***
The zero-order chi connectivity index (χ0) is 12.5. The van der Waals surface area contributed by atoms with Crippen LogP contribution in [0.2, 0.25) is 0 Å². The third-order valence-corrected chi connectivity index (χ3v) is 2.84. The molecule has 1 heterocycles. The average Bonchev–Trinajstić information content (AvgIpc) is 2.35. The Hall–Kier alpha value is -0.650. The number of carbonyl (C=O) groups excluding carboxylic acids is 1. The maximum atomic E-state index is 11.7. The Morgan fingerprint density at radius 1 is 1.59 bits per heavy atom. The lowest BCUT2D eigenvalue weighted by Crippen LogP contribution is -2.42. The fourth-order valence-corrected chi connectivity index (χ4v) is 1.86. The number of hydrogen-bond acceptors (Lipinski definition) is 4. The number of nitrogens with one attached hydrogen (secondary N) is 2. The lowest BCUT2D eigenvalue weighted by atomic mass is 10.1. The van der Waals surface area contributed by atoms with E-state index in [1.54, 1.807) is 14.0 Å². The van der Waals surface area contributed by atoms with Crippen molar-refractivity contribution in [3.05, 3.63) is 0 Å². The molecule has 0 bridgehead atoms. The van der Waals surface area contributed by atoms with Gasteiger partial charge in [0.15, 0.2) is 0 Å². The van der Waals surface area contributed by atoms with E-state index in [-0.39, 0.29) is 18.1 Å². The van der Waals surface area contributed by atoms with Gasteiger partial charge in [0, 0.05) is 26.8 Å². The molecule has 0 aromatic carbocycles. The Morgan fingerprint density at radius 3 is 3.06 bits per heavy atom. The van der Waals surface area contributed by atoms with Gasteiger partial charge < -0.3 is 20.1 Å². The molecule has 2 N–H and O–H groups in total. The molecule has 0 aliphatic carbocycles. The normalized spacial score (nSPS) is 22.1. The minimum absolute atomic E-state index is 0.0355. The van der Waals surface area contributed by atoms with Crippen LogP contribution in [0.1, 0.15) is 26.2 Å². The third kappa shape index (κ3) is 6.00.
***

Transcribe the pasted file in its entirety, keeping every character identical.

The zero-order chi connectivity index (χ0) is 12.5. The van der Waals surface area contributed by atoms with Crippen LogP contribution in [0.2, 0.25) is 0 Å². The third-order valence-corrected chi connectivity index (χ3v) is 2.84. The molecule has 1 heterocycles. The average Bonchev–Trinajstić information content (AvgIpc) is 2.35. The Hall–Kier alpha value is -0.650. The number of carbonyl (C=O) groups excluding carboxylic acids is 1. The maximum atomic E-state index is 11.7. The Morgan fingerprint density at radius 1 is 1.59 bits per heavy atom. The lowest BCUT2D eigenvalue weighted by Crippen LogP contribution is -2.42. The fourth-order valence-corrected chi connectivity index (χ4v) is 1.86. The number of hydrogen-bond acceptors (Lipinski definition) is 4. The number of nitrogens with one attached hydrogen (secondary N) is 2. The lowest BCUT2D eigenvalue weighted by atomic mass is 10.1. The van der Waals surface area contributed by atoms with E-state index in [1.54, 1.807) is 14.0 Å². The van der Waals surface area contributed by atoms with Crippen molar-refractivity contribution in [3.05, 3.63) is 0 Å². The molecule has 0 bridgehead atoms. The van der Waals surface area contributed by atoms with Gasteiger partial charge in [0.15, 0.2) is 0 Å². The van der Waals surface area contributed by atoms with E-state index in [-0.39, 0.29) is 18.1 Å². The van der Waals surface area contributed by atoms with Gasteiger partial charge in [0, 0.05) is 26.8 Å². The molecule has 0 aromatic carbocycles. The Morgan fingerprint density at radius 3 is 3.06 bits per heavy atom. The van der Waals surface area contributed by atoms with Gasteiger partial charge < -0.3 is 20.1 Å². The molecule has 2 N–H and O–H groups in total. The molecule has 0 aliphatic carbocycles. The normalized spacial score (nSPS) is 22.1. The minimum absolute atomic E-state index is 0.0355. The van der Waals surface area contributed by atoms with Crippen LogP contribution in [0.1, 0.15) is 26.2 Å². The third kappa shape index (κ3) is 6.00.